Video Game Review: Fire Emblem Fates: Special Edition

Details: More information can be found at https://fireemblem.nintendo.com/fates/

Score: 7/10

This is an overall review of the game and a ton of information about just what is inside this Special Edition. I am going to write separate reviews for Birthright, Conquest and Revelations and post them tomorrow, the day after tomorrow, and the day after that in that respective order.

Because of the success of the prior game, Fire Emblem: Awakening,  Nintendo seemingly threw piles of money at this game and gave it the Pokemon treatment. This means that when this game was released, Nintendo released two versions of the game, Birthright and Conquest. This may seem like a real money grab because it is. Why make a single game when you can make gullible fans buy multiple versions of it? It’s easy money.

Both games are the same up until Chapter 6, which is about an hour or two into the game. Then the two games diverge into different stories, maps and gameplay styles. Birthright is generally considered the more newbie friendly version and more similar to Awakening in gameplay style. Conquest is considered the tougher version and gameplay style is varied and steps further away from what was established in Awakening. Revelations then was subsequent downloadable content that offered a third path after Chapter 6 and was pretty much another version of the game.

The Special Edition combines all three versions into one game. Basically, when you hit Chapter 6, you’ll have to make a plot decision, which then leads to one of the three versions. The decision is very obvious, so there’s little chance you won’t be aware of this fork in the road. What I did is I just made a save file right before Chapter 6 so that I could go back and play through all three versions.

So which one should you play first if you’re going to play all of them.? The general internet consensus is that Birthright comes first. Birthright is the most traditional and best jumping on point for old fans and new. Conquest is more difficult and experiments more with the Fire Emblem gameplay formula. Revelations was subsequent downloadable content and builds off of Birthright and Conquest.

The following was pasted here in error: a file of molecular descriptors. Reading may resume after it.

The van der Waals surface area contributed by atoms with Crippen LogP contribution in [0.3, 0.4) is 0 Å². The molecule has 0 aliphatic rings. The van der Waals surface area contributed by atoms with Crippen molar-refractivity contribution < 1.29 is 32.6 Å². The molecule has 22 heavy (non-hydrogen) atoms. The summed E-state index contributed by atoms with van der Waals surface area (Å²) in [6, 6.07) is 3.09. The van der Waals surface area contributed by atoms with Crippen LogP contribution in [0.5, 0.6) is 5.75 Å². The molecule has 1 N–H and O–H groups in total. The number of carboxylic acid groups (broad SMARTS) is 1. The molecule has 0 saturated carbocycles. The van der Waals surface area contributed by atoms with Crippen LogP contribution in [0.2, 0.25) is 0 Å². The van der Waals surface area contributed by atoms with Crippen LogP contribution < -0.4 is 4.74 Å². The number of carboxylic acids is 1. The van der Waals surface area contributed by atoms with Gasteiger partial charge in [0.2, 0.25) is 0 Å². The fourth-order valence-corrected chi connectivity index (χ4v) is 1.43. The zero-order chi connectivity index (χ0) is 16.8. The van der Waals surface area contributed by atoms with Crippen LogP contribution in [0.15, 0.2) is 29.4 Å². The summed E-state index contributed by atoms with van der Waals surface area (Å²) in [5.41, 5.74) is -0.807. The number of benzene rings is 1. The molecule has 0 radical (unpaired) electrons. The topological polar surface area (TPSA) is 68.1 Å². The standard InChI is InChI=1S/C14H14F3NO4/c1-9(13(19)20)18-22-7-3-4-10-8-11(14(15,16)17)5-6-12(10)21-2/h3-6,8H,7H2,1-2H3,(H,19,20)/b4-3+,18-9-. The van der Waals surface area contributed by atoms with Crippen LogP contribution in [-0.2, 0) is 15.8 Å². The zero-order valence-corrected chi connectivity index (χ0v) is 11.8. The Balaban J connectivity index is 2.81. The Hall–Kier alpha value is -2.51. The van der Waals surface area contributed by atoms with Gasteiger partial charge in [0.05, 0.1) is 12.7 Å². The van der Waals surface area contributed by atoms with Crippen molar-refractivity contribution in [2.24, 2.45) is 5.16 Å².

After playing through all three versions, I can say that I thoroughly enjoyed them. My primary complaint doesn’t really apply to me because I played the Special Edition, which combines all three into one package. There should never have been three versions of this game. There should have only been one and they should’ve included all the versions in that package from the very beginning. Instead, they chose to sell three slightly modified versions of this game for full price to the suckers who are fans to this series.

Normally, I’d be okay with multiple versions of a game if each version of the game is fun to play. In the case of this game, you can feel that the story was deliberately half assed so as to create a reason to create three versions to sell. It’s the same argument against locking content onto a disc which you will later have to pay more money for, even though it’s already on the disc you paid for.

You can tell that the developers of Fates deliberately left elements of the story out of each version just so that they’d have a reason to create more versions. You can also tell that gameplay elements were deliberately left out so that the other versions would look better. This is most apparent in Birthright which has the least innovative gameplay out of all three versions. Add onto that that many visual elements like animations and maps are reused between all three versions and it  becomes obvious that all three versions are essentially the same game with a different coat of paint. The lack of voice acting through the games also doesn’t help.

Overall, the game was fun, but the idea of paying full price for three different versions of deliberately half assed games is grotesque. I’d advise anyone who wants to play Fire Emblem: Fates to buy the Special Edition… except that if you do a quick internet search on the price, the Special Edition goes for hundreds of dollars. So… the only other reasonable option to me is to either borrow copies from your friends, or just give up on playing this game because the combined price of all the versions is just too expensive for what they’re selling.

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